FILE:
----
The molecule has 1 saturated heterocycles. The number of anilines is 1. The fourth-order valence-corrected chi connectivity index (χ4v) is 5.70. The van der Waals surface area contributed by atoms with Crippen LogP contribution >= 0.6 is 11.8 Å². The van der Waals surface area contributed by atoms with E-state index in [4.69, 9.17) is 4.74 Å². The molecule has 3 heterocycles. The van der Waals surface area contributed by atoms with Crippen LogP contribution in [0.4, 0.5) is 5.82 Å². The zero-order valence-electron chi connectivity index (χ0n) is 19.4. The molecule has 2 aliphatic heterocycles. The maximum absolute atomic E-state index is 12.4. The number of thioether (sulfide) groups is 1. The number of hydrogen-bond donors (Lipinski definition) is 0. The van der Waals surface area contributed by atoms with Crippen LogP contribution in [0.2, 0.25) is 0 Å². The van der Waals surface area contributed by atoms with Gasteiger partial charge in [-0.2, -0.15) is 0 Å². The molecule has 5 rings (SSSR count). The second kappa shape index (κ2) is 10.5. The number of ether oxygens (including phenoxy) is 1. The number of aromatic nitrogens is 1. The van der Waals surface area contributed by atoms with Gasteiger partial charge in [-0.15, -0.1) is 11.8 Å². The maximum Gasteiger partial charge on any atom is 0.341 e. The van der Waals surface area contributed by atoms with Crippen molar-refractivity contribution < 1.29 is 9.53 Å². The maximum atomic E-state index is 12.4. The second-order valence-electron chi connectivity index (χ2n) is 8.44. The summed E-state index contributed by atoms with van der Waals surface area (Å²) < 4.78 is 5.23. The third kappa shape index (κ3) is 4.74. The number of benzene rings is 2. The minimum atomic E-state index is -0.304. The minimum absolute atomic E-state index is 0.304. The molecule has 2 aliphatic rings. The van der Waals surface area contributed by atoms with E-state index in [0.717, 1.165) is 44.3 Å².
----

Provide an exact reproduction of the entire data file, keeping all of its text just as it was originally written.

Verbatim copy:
The molecule has 1 saturated heterocycles. The number of anilines is 1. The fourth-order valence-corrected chi connectivity index (χ4v) is 5.70. The van der Waals surface area contributed by atoms with Crippen LogP contribution >= 0.6 is 11.8 Å². The van der Waals surface area contributed by atoms with E-state index in [4.69, 9.17) is 4.74 Å². The molecule has 3 heterocycles. The van der Waals surface area contributed by atoms with Crippen LogP contribution in [0.4, 0.5) is 5.82 Å². The zero-order valence-electron chi connectivity index (χ0n) is 19.4. The molecule has 2 aliphatic heterocycles. The maximum absolute atomic E-state index is 12.4. The number of thioether (sulfide) groups is 1. The number of hydrogen-bond donors (Lipinski definition) is 0. The van der Waals surface area contributed by atoms with Crippen LogP contribution in [0.2, 0.25) is 0 Å². The van der Waals surface area contributed by atoms with Gasteiger partial charge in [-0.2, -0.15) is 0 Å². The molecule has 5 rings (SSSR count). The second kappa shape index (κ2) is 10.5. The number of ether oxygens (including phenoxy) is 1. The number of aromatic nitrogens is 1. The van der Waals surface area contributed by atoms with Gasteiger partial charge in [-0.15, -0.1) is 11.8 Å². The maximum Gasteiger partial charge on any atom is 0.341 e. The van der Waals surface area contributed by atoms with Crippen molar-refractivity contribution < 1.29 is 9.53 Å². The maximum atomic E-state index is 12.4. The second-order valence-electron chi connectivity index (χ2n) is 8.44. The summed E-state index contributed by atoms with van der Waals surface area (Å²) < 4.78 is 5.23. The third kappa shape index (κ3) is 4.74. The number of benzene rings is 2. The minimum atomic E-state index is -0.304. The minimum absolute atomic E-state index is 0.304. The molecule has 2 aliphatic rings. The van der Waals surface area contributed by atoms with E-state index in [0.717, 1.165) is 44.3 Å².